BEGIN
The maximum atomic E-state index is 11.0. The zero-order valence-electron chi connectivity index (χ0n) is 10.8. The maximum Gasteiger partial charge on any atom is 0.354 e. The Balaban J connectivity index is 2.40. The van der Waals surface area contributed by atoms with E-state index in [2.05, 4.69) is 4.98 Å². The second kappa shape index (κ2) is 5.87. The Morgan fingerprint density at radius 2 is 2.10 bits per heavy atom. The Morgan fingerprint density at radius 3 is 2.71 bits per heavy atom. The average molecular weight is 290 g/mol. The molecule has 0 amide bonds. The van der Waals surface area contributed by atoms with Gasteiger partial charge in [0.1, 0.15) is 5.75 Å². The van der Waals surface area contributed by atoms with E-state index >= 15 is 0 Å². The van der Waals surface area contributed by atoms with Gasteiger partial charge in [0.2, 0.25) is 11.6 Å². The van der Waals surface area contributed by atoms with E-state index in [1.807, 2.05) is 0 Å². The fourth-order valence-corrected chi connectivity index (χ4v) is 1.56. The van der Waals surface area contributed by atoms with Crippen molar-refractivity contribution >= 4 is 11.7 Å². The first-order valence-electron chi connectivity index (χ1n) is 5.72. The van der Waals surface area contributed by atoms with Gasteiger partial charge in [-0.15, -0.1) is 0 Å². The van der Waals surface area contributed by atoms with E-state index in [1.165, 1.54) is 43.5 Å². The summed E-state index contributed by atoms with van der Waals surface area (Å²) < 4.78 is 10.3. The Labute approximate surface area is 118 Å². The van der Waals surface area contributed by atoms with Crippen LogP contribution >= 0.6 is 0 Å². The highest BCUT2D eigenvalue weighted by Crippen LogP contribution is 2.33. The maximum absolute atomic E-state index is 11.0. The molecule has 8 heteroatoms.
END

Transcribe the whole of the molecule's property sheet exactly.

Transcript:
The maximum atomic E-state index is 11.0. The zero-order valence-electron chi connectivity index (χ0n) is 10.8. The maximum Gasteiger partial charge on any atom is 0.354 e. The Balaban J connectivity index is 2.40. The van der Waals surface area contributed by atoms with E-state index in [2.05, 4.69) is 4.98 Å². The second kappa shape index (κ2) is 5.87. The Morgan fingerprint density at radius 2 is 2.10 bits per heavy atom. The Morgan fingerprint density at radius 3 is 2.71 bits per heavy atom. The average molecular weight is 290 g/mol. The molecule has 0 amide bonds. The van der Waals surface area contributed by atoms with Gasteiger partial charge in [0.1, 0.15) is 5.75 Å². The van der Waals surface area contributed by atoms with E-state index >= 15 is 0 Å². The van der Waals surface area contributed by atoms with Gasteiger partial charge in [0.2, 0.25) is 11.6 Å². The van der Waals surface area contributed by atoms with E-state index in [1.807, 2.05) is 0 Å². The fourth-order valence-corrected chi connectivity index (χ4v) is 1.56. The van der Waals surface area contributed by atoms with Crippen molar-refractivity contribution >= 4 is 11.7 Å². The first-order valence-electron chi connectivity index (χ1n) is 5.72. The van der Waals surface area contributed by atoms with Gasteiger partial charge in [-0.15, -0.1) is 0 Å². The van der Waals surface area contributed by atoms with E-state index in [1.165, 1.54) is 43.5 Å². The summed E-state index contributed by atoms with van der Waals surface area (Å²) < 4.78 is 10.3. The Labute approximate surface area is 118 Å². The van der Waals surface area contributed by atoms with Crippen LogP contribution >= 0.6 is 0 Å². The highest BCUT2D eigenvalue weighted by Crippen LogP contribution is 2.33. The maximum absolute atomic E-state index is 11.0. The molecule has 8 heteroatoms.